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AP Top News at 8:49 p.m. EDT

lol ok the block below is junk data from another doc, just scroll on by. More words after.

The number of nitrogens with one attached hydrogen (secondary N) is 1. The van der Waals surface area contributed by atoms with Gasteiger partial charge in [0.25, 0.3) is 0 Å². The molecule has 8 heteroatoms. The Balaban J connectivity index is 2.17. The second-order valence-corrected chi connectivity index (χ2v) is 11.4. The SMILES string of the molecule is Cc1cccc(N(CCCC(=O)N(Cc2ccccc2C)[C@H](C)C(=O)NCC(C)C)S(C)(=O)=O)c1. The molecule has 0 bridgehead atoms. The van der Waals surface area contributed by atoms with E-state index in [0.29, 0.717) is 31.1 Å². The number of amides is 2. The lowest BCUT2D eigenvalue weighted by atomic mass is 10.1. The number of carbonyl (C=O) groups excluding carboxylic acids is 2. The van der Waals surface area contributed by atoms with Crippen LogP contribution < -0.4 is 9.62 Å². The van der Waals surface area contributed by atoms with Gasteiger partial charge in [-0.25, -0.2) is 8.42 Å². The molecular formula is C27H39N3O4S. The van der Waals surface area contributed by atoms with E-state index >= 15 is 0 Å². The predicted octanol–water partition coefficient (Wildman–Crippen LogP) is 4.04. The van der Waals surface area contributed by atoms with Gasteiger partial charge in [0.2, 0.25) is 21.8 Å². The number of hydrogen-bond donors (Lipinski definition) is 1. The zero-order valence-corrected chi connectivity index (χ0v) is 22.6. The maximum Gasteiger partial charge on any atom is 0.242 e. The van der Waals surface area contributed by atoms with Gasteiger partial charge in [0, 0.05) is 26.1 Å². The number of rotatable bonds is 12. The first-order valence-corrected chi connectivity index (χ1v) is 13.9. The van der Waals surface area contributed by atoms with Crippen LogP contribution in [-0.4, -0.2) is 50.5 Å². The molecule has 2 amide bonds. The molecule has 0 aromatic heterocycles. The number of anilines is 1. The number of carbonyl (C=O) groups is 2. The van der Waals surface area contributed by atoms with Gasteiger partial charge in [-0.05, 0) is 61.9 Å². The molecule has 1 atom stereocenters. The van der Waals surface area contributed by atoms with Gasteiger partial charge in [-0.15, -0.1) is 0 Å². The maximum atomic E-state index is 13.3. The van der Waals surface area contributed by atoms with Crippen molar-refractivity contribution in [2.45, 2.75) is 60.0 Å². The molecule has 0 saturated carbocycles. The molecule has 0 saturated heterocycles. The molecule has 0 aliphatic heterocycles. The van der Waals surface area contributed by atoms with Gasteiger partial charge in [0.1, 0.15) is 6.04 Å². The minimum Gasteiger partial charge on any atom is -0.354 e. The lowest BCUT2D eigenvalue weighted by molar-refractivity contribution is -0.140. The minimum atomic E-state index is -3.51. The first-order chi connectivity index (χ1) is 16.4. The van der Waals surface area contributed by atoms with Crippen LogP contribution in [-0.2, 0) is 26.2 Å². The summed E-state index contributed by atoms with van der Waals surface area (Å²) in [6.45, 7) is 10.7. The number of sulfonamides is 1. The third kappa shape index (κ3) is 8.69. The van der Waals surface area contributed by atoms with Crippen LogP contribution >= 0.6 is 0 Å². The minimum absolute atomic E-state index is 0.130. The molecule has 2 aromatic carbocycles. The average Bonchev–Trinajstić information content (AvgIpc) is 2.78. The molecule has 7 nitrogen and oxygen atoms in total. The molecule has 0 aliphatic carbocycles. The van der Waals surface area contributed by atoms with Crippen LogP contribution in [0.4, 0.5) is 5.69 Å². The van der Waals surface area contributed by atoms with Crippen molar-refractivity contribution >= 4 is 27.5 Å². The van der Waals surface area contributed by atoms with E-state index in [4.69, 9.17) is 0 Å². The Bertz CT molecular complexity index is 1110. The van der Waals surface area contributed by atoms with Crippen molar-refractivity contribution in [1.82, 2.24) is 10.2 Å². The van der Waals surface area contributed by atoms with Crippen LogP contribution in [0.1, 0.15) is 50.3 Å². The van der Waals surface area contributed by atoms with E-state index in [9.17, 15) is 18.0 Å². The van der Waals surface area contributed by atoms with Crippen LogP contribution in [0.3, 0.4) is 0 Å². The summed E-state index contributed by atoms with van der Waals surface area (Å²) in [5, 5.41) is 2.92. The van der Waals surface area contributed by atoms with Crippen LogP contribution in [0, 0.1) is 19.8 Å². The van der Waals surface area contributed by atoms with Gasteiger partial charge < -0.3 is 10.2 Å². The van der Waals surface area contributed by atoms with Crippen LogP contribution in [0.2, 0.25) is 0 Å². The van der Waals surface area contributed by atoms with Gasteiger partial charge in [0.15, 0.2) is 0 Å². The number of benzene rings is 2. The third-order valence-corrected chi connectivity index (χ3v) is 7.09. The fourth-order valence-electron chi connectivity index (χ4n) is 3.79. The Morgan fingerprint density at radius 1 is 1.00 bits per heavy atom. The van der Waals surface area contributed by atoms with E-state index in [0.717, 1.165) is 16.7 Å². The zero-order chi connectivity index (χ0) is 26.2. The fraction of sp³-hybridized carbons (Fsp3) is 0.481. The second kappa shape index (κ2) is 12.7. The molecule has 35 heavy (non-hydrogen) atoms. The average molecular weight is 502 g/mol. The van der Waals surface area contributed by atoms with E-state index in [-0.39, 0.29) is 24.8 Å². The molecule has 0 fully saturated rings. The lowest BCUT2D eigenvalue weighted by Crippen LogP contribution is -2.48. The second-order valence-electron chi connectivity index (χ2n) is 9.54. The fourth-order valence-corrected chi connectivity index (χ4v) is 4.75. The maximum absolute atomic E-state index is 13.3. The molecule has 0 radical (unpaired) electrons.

ROCKFORD, Wash. (AP) Caleb Sharpe rode the bus to his high school in a tiny Washington state town, carrying a black duffel bag. The 15-year-old walked to a second-floor hallway, pulled an assault weapon from the bag and tried to load it, authorities said. It jammed, and a classmate walked up. "I always knew you were going to shoot up the school," the student said, according to court documents released Thursday. "You know this is going to get you in trouble." Sharpe pulled a pistol from his coat pocket and shot his classmate, also 15, in the abdomen and then in the face, killing him, according to the documents.NEW YORK (AP) Credit agency Equifax traced the theft of sensitive information about 143 million Americans to a software flaw that could have been fixed well before the burglary occurred, further undermining its credibility as the guardian of personal data that can easily be used for identity theft. Equifax identified a weakness in an open-source software package called Apache Struts as the technological crack that allowed hackers to heist Social Security numbers, birthdates, addresses and full legal names from a massive database maintained primarily for lenders. SECURITY FOR DUMMIES The disclosure , made late Wednesday, cast the company's damaging security lapse in an even harsher light.FORT BRAGG, N.C. (AP) A training exercise involving demolitions killed one special operations soldier and injured seven others at the Army's largest base Thursday, just a day after 15 Marines were hurt in a fire while training in California. The soldiers were taken to several hospitals, including the Womack Army Medical Center on base for treatment, said Lt. Col. Rob Bockholt, a spokesman for the U.S. Army's Special Operations Command, which is based at Fort Bragg in North Carolina. Staff Sgt. Alexander P. Dalida, 32, of Dunstable, Massachusetts, was killed during the exercise, Bockholt said. The cause of death is under investigation.CAPE CANAVERAL, Fla. (AP) For more than a decade, NASA's Cassini spacecraft at Saturn took "a magnifying glass" to the enchanting planet, its moons and rings. Cassini revealed wet, exotic worlds that might harbor life: the moons Enceladus and Titan. It unveiled moonlets embedded in the rings. It also gave us front-row seats to Saturn's changing seasons and a storm so vast that it encircled the planet. "We've had an incredible 13-year journey around Saturn, returning data like a giant firehose, just flooding us with data," project scientist Linda Spilker said this week from the Jet Propulsion Laboratory in Pasadena, California.NEW YORK (AP) Lady Gaga has been hospitalized and forced to pull out of the upcoming Rock in Rio music festival in Brazil, citing "severe physical pain" and posting a photo of what resembles an IV in her arm. The 31-year-old singer-songwriter wrote on Twitter that she had to take care of her body and asked fans for their "grace and understanding." Her representatives said in a statement Thursday that Lady Gaga was suffering from "severe physical pain" that affected her ability to perform and that she was under the care of "expert medical professionals." It wasn't clear what she was suffering from or where she was being treated.WASHINGTON (AP) The Trump administration on Thursday extended sanctions relief to Iran, avoiding imminent action that could implode the landmark 2015 nuclear deal, even as President Donald Trump and Secretary of State Rex Tillerson accused Tehran of not respecting the entire agreement. The extensions of the waivers on nuclear sanctions, first issued by the Obama administration, were accompanied by new penalties imposed against 11 Iranian people and companies accused of supporting Iran's ballistic missile program or involvement in cyber-attacks against the U.S. financial system. The combination of steps known internally as "waive and slap" came as the administration nears completion of a monthslong review of its Iran policy that is expected next month, perhaps as early as October 15 when Trump must inform Congress if Iran is complying with the terms of the nuclear agreement and whether the deal remains in U.S.IMMOKALEE, Fla. (AP) Larry and Elida Dimas didn't have much to begin with, and Hurricane Irma left them with even less. The storm peeled open the roof of the old mobile home where they live with their 18-year-old twins, and it destroyed another one they rented to migrant workers in Immokalee, one of Florida's poorest communities. Someone from the government already has promised aid, but Dimas' chin quivers at the thought of accepting it. "I don't want the help," said Larry Dimas, 55. "But I need it." Dimas is one of millions of Floridians who live in poverty, and an untold number of them have seen their lives up-ended by Irma.SAN JUAN, Puerto Rico (AP) The shrieks of children playing volleyball and the occasional barking of dogs echoed inside Puerto Rico's largest convention center, transformed into a shelter for hurricane victims from other Caribbean islands as hundreds of families devastated by the Category 5 storm transition toward new lives. For many, that included tearful good-byes as they leave behind children with friends or family on the U.S. mainland, where they can go to school while their parents return to jobs on the islands and try to rebuild their lives. Puerto Rico has received more than 2,000 U.S. citizens who were living or vacationing in islands battered by Hurricane Irma last week, including more than 500 who arrived via cruise ship on Thursday.

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